She spotted a small white sofa off to her right; next to it sat a small, wooden table that supported something rather large, something that glimmered in the low light beneath the stage.
She rose and dusted herself off. She glanced down and found that she stood in a pile of…clothes? She stumbled down off of the pile and faced it, a hand to her mouth. Dresses. Knee shorts. Vests. All childrens’ clothes, very familiar to her, as she’d worn some of similar design in her time.
How very odd. She supposed it would make sense as a cushion, but surely the man could use something cheaper or more practical? Maybe this had been cheap, though. Maybe it had been free.
“Those are ours,” said a soft voice from behind her.
Her head snapped in that direction, but she saw nothing, save for the glimmering jewel in the room, which seemed like it might have brightened. She supposed that could be her mind playing tricks on her. It had a way of doing that in the dark, but she didn’t think so. Something else was going on here, and it would fit in perfectly with what she knew of Cantu.
“Who said that?” she whispered.
No answer; not that she had expected one. She approached the jewel and as she drew close a previously-unseen lantern beneath the table came alive with a whoosh. She froze, looking around the room and wondering whether Cantu had caught up with her.
Still nothing, but that feeling that something strange was afoot here grew stronger. No, not strange. This felt sinister.
“Come closer,” the voice said, and this time Elsbeth recognized that it belonged to a little girl, possibly a few years younger than her.
She also recognized that it had come from the jewel. An unnatural light pulsed from within the gem, revealing it to be a sapphire the size of her own fist. It had to be the most beautiful jewel she had ever seen, its edges well-defined, catching the light from the lantern and reflecting it back to her in pure blue rays. It seemed almost to be alive. She cocked her head and stepped toward it.
She saw that it might be alive, after all. It might be…? As she recognized the shape of a little girl’s face in the jewel, the face moved, setting its ethereal eyes on her.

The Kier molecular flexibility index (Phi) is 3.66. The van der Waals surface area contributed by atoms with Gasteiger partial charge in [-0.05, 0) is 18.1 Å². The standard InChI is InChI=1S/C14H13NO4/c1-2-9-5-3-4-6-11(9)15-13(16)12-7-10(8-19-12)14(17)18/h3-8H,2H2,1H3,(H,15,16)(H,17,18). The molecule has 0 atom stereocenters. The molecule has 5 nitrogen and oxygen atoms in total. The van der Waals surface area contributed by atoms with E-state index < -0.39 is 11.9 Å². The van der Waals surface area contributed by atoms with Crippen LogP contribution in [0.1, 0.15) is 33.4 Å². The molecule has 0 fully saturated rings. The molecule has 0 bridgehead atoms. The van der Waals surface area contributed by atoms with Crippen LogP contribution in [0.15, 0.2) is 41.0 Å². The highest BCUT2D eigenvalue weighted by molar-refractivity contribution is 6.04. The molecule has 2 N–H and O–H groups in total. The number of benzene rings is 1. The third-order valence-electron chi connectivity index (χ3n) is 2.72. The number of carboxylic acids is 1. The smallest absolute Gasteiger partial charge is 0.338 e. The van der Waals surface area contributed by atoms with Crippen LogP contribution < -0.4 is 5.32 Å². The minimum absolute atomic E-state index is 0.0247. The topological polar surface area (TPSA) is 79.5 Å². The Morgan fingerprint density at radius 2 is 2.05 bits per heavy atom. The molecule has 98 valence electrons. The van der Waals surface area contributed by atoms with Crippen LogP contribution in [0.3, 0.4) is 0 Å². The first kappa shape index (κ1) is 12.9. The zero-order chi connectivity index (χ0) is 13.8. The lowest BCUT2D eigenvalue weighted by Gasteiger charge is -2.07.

“Please,” the face said, with the voice of the little girl.
Elsbeth jumped back, covering her mouth to keep from shrieking.
“Please don’t be frightened, it’s me,” the voice said.
“Who are you?”
A male voice – an unseen little boy – spoke this time. “There are many of us. He keeps us in here. It’s where he gets his power.”
The little girl’s face vanished and clouds began to swirl inside the jewel. It took Elsbeth a moment to figure out what she saw, but when she put it together, she jumped. She saw the ground outside the theater, focused on the blue cord that she had dug up.
As soon as she grasped that, the scene melted into another, showing her the inside of a general store, probably the one across the street. A little girl in a gingham dress stood at the counter, a lollypop in her hand as she pushed three coins to the old man on the other side. He took the coins in hand, giving her a warm smile and asking her an unheard question.
Both froze as a loud buzz blared from a white box that hung just over the counter – a white box connected to a blue cord.
The old man behind the counter moved first, coming around the counter and grabbing the little girl by her upper arms, snatching her away just before she could make it through the front door.
Elsbeth found herself biting her lip and clenching her fists as the vision faded, showing her the face of a little boy.
“Do you understand?” he said.
“I…I think so.”
“You have to free us,” the little girl said.
Panic rose in Elsbeth. “But how?”
“You have to smash the jewel.”
Wouldn’t it be a crime to destroy such a beautiful thing? No. She couldn’t think like that. These children had to be free. They had seen enough – been tortured enough. She reached out and picked up the sapphire with both hands, marveling at how cool it felt.
Behind her, a familiar voice spoke. “I wouldn’t do that if I were you.”
You can read the conclusion here.